More Chinese Drywall Information
- What is Chinese drywall?
- What is wrong with Chinese drywall?
When was this drywall installed?
It appears that the bulk of the Chinese drywall in the United States was imported during the construction boom and after the hurricanes of 2004 and 2005. The Federal Trade Commission (FTC) has determined that most of the affected homes were built between 2003 and 2008; however, some reports have indicated that Chinese sheet rock was used in homes built as early as 1997.
Reports vary, but it seems that the first of the defective drywall was imported in 2001 and none has been imported since Chinese drywall 2008. Although the dates of import are relatively well established, the dates of install are not. It is possible that pallets of this material that had been imported prior to the ban have been distributed since 2008. With that in mind, homes built or renovated since 2008 may be affected as well. Drywall suppliers in the United States were notified that, if they disposed of any Chinese sheet rock after 2008, they were required to notify the authorities.
The combination of the housing boom and the hurricanes in Florida and the Gulf Coast depleted the supply of domestic drywall. In response, suppliers were forced to look elsewhere to meet the demands of their clients – builders and renovators. Chinese drywall was the answer, so it seemed. Without knowing, these suppliers were importing drywall that would turn out to be the largest product liability issue the construction industry has seen. Although some doubt has been cast on the innocence of these suppliers, it seems that, at least initially, these building suppliers were not aware of Chinese drywall problems.
Further complicating the process of tracing and tracking the defective drywall is the frenzied pace of construction at that time, bankruptcies that have claimed builders since the installation, and the general lack of records keeping among smaller builders and renovators. Most experts agree that it is not realistic to expect suppliers, builders, renovators, and drywall installers to produce reliable and accurate paper trails to details the installation of Chinese drywall.
In fact, large tract builders that are most equipped to document the material used in their homes could have the biggest difficulty guaranteeing what drywall was installed in what homes. These builders complete construction of dozens of homes at a time. Material is consistently “borrowed” from one home to help complete another in the same neighborhood. For this reason, drywall that is delivered to one home in the neighborhood may have been used in several others. Proof of delivery to one home does little to mitigate the concerns surrounding the neighboring homes.
This principle further compounds the problem when one considers the construction of condo projects. It is Chinese drywall nearly impossible to identify which drywall was installed in which unit. If Chinese drywall was delivered to the project, the entire condo building is suspect. Similarly, renovations are completed by smaller companies. These companies likely purchased bulk drywall to cover the work they completed at several different jobs. It is not possible that these companies can reliably identify which homes received Chinese drywall.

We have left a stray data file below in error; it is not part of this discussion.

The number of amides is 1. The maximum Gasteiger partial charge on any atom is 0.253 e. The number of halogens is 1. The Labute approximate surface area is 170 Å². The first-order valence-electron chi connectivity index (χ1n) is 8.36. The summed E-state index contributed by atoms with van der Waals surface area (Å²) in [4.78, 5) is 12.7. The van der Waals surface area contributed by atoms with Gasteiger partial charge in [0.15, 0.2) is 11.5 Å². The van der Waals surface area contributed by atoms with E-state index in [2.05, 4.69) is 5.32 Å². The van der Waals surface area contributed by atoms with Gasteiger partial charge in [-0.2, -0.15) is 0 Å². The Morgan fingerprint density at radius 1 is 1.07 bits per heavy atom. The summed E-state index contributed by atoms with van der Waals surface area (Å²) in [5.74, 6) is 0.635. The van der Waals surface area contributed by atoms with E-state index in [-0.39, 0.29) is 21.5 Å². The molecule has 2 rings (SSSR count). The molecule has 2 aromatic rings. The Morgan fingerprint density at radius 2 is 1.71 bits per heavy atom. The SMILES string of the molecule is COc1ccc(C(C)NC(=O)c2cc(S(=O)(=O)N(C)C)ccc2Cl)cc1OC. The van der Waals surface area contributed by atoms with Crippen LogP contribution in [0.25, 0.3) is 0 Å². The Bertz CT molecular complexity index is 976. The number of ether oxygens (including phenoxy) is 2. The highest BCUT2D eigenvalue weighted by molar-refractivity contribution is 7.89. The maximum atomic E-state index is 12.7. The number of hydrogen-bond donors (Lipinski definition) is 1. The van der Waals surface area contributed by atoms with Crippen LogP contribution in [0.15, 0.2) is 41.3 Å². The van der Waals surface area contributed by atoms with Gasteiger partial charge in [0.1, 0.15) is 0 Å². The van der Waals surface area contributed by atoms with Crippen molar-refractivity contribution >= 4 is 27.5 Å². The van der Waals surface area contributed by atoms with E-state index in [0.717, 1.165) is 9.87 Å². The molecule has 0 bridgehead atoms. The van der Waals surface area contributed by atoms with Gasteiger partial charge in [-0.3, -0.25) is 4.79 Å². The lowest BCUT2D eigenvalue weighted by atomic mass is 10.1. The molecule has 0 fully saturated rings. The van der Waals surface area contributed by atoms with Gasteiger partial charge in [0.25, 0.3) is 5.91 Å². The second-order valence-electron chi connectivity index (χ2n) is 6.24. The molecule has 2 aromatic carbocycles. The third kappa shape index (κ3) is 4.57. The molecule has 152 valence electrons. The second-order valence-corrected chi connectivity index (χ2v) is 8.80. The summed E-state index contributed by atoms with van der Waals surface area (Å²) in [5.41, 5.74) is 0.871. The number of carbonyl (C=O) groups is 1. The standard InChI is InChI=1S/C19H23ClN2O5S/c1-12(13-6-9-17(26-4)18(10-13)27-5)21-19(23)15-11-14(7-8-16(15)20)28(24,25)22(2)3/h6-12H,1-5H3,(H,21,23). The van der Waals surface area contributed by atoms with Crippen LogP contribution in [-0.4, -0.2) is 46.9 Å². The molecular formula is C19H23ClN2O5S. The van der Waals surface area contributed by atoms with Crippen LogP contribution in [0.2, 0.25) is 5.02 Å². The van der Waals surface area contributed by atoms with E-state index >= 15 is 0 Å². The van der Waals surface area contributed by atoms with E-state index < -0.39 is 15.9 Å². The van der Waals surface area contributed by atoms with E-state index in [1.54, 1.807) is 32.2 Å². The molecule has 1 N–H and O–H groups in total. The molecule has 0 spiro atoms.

Similarly, builders who purchased the material from the suppliers do not seem to have known of the issues related to defective drywall. Some claim that these companies had an indication of Chinese drywall problems before reporting the problem. In fact, some builders even repaired the affected homes when they discovered the problem.
If you live in or considering the purchase of a home built between 2001 and 2008, a Chinese drywall inspection is a small cost that can protect you from the financial ruin associated with Chinese drywall.
Where has Chinese drywall been found?
Tainted drywall has been found in 37 states across the United States as well as in the District of Columbia and Puerto Rico.Chinese drywall Heat and humidity serve to exacerbate and accelerate the manifestation of the problems associated with Chinese drywall. It is likely that many homes located in areas that are not exposed to high heat or humidity have not begun to experience the issues associated with problematic drywall. Because the symptoms have not yet become evident, the issue has not surfaced in these areas. This assumption is supported by several studies that are being conducted on problematic drywall.
As a result of the effect of heat and humidity as well the huge amount of construction that occurred between 2003 and 2006, the bulk of the cases have been focused in Florida, Louisiana, Mississippi, and Virginia. That being said, it is highly likely that Chinese drywall will impact most, if not all, of the United States.
- What is being done about Chinese drywall?
- Who is responsible for the Chinese drywall problem
- What builders have been linked to Chinese drywall?
- How can you test for Chinese drywall?
- Can you repair a home with Chinese sheet rock?
Chinese drywall produces gases that cause a multitude of problems. These gases reacts with latent airborne humidity and creates a corrosive environment that reeks havoc and many common metals used in construction. Most notably, this corrosive environment has a profound impact on copper elements in the affected property. Because drywall is used in nearly every area of a home, the results are dramatic. Air conditioning systems fail within a year, appliances are replaced on a regular basis, and electronics degrade rapidly. In addition, there are some reports of house fires as a result of corroded copper wiring.
The states most impacted by Chinese drywall are: